Inside Story

The asylum freeze and international law

Like the previous government’s asylum processing freezes, it’s likely that last week’s decision is based on an overly optimistic assessment of conditions in source countries, writes Savitri Taylor, and breaches Australia’s international obligations

Savitri Taylor 14 April 2010 1620 words

Improving conditions in Afghanistan? Australian First Mentoring Task Force troops surveying the Mirabad Valley green zone in February. Department of Defence

ON 9 APRIL the immigration minister, Chris Evans, and his colleagues Stephen Smith and Brendan O’Connor issued a joint media release announcing “Changes to Australia’s Immigration Processing System.” The takeaway message came in the very first sentence: “Effective immediately, the Australian government has today introduced a suspension of the processing of new asylum applications from Sri Lanka and Afghanistan.” Following this statement came 2144 words (yes, I counted) of elaboration and justification, and since the announcement thousands more words have been written by way of commentary. Many lawyers have questioned whether the suspension is consistent with domestic law as it stands and have raised the possibility of a legal challenge. But Julian Burnside cut to the heart of the matter when he pointed out that, in the domestic sphere, the passage of legislation is all that is required to provide a sound legal basis for implementation of the new policy. There is no doubt that any necessary validating legislation would get the support of the Coalition in the Senate and would therefore pass.

The question I wish to consider here is whether the government’s new policy is internationally lawful. This is quite distinct from the question of domestic lawfulness because it is a principle of customary international law that a state cannot defend a claim that it has breached its international legal obligations by saying that its conduct was permitted or even mandated under its domestic law. And in order to assess international lawfulness we need to drill down into the details of the policy and its justification.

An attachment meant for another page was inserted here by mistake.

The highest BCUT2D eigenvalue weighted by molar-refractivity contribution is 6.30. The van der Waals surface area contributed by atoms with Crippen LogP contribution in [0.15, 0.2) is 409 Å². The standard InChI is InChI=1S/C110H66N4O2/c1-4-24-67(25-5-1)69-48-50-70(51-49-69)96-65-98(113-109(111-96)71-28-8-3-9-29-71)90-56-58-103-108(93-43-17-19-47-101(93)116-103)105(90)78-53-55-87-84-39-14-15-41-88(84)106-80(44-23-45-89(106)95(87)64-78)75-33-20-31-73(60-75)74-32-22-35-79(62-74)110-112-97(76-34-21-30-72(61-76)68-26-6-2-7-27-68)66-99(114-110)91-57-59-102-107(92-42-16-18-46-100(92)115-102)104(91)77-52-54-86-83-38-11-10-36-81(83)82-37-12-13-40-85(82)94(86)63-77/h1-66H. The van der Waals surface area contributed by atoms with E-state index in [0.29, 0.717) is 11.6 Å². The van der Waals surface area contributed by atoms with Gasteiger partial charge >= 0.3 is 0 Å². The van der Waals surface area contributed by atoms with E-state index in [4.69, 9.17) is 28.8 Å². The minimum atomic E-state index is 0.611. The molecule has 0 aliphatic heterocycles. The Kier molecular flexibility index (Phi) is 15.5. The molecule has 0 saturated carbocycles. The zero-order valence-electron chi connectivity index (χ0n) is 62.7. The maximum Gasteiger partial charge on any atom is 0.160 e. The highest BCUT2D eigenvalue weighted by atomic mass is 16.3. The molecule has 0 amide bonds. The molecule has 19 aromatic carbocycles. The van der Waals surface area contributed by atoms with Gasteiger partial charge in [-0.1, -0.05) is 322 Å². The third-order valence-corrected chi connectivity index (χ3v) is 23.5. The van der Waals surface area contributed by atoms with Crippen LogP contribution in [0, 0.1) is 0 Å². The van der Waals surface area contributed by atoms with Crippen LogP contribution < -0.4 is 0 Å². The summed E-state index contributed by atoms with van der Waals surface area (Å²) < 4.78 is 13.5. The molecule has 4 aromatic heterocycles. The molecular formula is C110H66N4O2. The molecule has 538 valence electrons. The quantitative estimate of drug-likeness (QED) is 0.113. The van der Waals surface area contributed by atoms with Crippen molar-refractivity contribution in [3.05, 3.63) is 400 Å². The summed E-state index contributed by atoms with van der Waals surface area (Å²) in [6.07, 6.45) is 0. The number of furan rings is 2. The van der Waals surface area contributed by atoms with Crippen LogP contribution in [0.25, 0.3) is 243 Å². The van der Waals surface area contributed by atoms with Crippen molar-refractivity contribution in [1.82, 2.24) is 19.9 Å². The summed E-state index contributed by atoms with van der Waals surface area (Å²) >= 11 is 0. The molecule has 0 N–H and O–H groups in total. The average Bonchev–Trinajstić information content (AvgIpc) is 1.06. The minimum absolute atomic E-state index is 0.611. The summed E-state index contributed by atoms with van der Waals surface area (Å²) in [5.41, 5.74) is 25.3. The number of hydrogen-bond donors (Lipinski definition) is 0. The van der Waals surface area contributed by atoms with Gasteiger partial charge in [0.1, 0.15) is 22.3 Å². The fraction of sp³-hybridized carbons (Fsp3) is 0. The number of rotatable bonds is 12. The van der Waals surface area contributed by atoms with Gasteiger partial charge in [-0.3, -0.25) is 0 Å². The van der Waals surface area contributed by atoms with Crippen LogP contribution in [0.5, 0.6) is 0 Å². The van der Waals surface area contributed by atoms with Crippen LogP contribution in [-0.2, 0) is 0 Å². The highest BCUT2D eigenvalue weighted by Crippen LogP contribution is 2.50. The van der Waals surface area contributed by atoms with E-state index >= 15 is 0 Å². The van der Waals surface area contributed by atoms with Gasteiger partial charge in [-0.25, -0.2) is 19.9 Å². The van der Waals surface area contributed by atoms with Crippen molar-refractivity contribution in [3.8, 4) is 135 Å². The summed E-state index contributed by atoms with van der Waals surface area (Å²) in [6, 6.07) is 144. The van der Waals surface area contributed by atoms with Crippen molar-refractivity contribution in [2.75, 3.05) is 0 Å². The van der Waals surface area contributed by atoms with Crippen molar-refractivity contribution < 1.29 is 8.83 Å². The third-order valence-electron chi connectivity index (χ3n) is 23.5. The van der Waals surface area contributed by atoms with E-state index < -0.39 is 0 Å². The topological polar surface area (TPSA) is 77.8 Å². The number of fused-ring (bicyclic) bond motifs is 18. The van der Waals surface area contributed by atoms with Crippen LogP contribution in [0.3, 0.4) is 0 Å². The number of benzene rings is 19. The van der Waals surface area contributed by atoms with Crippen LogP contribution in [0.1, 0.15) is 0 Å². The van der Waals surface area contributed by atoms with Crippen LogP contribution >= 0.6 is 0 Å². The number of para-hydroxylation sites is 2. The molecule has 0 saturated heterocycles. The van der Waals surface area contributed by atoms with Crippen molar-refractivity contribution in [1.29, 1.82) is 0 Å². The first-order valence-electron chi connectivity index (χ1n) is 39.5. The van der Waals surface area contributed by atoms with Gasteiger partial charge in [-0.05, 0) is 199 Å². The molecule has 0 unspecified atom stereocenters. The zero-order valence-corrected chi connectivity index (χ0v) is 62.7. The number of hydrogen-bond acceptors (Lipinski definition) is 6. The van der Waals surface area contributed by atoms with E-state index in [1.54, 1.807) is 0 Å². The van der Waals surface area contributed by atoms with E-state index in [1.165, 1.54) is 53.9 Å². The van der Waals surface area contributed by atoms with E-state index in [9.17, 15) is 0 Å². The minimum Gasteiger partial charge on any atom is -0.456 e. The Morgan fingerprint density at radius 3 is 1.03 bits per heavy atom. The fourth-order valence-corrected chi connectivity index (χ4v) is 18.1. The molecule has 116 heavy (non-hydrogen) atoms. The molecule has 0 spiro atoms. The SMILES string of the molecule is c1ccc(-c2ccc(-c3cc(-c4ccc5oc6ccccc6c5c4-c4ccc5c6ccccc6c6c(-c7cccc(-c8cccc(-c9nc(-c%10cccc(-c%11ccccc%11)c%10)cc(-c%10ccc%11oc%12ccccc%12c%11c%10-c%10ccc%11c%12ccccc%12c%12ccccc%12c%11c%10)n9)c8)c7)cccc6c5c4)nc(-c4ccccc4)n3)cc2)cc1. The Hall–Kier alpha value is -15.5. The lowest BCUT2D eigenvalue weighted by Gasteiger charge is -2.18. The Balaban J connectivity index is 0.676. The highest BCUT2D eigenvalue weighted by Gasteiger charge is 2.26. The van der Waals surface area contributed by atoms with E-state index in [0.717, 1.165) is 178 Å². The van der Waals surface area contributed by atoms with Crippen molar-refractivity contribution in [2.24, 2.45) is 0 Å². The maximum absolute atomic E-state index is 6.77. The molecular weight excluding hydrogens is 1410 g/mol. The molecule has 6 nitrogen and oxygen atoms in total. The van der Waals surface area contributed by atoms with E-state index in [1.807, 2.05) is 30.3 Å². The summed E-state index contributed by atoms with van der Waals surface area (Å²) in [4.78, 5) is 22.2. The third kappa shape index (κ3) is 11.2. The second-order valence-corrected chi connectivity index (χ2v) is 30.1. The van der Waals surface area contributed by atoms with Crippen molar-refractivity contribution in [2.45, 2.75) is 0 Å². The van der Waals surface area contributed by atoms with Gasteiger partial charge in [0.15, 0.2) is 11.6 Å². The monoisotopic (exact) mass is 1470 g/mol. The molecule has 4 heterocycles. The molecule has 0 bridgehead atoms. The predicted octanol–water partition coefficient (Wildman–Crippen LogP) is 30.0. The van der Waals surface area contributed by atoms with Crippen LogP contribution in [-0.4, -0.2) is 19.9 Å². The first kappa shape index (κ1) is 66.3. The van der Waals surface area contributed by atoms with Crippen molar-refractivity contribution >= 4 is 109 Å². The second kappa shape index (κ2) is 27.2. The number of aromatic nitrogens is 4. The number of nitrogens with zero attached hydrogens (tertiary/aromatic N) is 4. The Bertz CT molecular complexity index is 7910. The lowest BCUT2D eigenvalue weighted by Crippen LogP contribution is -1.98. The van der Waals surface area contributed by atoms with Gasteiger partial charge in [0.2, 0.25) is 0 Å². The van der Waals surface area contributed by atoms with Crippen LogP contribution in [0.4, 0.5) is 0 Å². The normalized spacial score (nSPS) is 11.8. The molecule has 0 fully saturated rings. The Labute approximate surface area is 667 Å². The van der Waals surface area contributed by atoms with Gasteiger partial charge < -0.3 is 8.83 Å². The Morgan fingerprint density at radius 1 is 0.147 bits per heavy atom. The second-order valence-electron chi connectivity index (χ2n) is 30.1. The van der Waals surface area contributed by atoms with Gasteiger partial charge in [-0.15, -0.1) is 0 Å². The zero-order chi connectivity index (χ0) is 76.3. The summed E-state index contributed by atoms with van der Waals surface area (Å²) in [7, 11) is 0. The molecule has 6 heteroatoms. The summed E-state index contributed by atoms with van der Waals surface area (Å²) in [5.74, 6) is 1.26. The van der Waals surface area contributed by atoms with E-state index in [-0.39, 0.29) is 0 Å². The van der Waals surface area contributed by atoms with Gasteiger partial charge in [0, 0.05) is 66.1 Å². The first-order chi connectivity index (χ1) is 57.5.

The government has said that processing of Sri Lankan nationals will be frozen for an initial period of three months commencing on 9 April; for Afghan nationals the freeze will be for an initial period of six months commencing on the same date. The freezes apply to all Sri Lankan and Afghan asylum seekers arriving in Australia on or after 9 April, regardless of mode of arrival. In other words, it applies to those who arrive by plane as well as those who arrive by boat and to those who enter on a visa as well as those who do not. The freezes will be “reviewed” at the end of the initial periods, leaving open the possibility of their continuation. The details of the policy fit with the expressly articulated rationale: that conditions in both Sri Lanka and Afghanistan are improving so rapidly that individuals who are either clearly or arguably refugees now may well fall outside the refugee definition if the assessment is made after the current freezes end. According to the government, it does not wish to grant permanent residence on the basis of protection needs to people who may, in the very near future, be found not to have such needs.